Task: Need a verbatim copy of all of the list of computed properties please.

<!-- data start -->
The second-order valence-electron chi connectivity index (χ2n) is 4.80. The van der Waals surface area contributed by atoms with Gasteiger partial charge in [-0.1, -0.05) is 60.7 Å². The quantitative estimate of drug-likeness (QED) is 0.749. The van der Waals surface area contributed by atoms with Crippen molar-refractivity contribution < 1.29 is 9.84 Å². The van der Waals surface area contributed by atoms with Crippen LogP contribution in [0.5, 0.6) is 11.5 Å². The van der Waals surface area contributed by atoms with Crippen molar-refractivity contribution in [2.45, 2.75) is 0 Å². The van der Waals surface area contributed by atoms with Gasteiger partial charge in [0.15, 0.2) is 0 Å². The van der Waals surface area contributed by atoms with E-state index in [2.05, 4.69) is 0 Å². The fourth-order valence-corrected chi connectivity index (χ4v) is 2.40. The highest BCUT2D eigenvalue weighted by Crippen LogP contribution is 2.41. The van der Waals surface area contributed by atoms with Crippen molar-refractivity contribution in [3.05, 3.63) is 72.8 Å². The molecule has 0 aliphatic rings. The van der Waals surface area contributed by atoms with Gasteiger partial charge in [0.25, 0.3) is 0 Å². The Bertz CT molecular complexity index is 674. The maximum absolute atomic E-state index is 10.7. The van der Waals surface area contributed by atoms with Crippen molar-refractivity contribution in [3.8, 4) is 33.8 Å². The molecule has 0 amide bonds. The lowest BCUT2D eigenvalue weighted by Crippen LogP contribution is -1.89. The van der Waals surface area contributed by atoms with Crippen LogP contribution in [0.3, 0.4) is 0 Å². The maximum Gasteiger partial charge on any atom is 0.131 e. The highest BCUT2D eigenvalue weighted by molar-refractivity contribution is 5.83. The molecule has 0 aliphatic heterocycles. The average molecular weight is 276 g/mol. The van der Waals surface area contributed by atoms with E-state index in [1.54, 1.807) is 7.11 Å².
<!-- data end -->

The second-order valence-electron chi connectivity index (χ2n) is 4.80. The van der Waals surface area contributed by atoms with Gasteiger partial charge in [-0.1, -0.05) is 60.7 Å². The quantitative estimate of drug-likeness (QED) is 0.749. The van der Waals surface area contributed by atoms with Crippen molar-refractivity contribution < 1.29 is 9.84 Å². The van der Waals surface area contributed by atoms with Crippen LogP contribution in [0.5, 0.6) is 11.5 Å². The van der Waals surface area contributed by atoms with Crippen molar-refractivity contribution in [2.45, 2.75) is 0 Å². The van der Waals surface area contributed by atoms with Gasteiger partial charge in [0.15, 0.2) is 0 Å². The van der Waals surface area contributed by atoms with E-state index in [2.05, 4.69) is 0 Å². The fourth-order valence-corrected chi connectivity index (χ4v) is 2.40. The highest BCUT2D eigenvalue weighted by Crippen LogP contribution is 2.41. The van der Waals surface area contributed by atoms with Crippen molar-refractivity contribution in [3.05, 3.63) is 72.8 Å². The molecule has 0 aliphatic rings. The van der Waals surface area contributed by atoms with Gasteiger partial charge in [0.25, 0.3) is 0 Å². The Bertz CT molecular complexity index is 674. The maximum absolute atomic E-state index is 10.7. The van der Waals surface area contributed by atoms with Crippen molar-refractivity contribution in [3.8, 4) is 33.8 Å². The molecule has 0 amide bonds. The lowest BCUT2D eigenvalue weighted by Crippen LogP contribution is -1.89. The van der Waals surface area contributed by atoms with Crippen LogP contribution in [0.3, 0.4) is 0 Å². The maximum Gasteiger partial charge on any atom is 0.131 e. The highest BCUT2D eigenvalue weighted by molar-refractivity contribution is 5.83. The molecule has 0 aliphatic heterocycles. The average molecular weight is 276 g/mol. The van der Waals surface area contributed by atoms with E-state index in [1.54, 1.807) is 7.11 Å².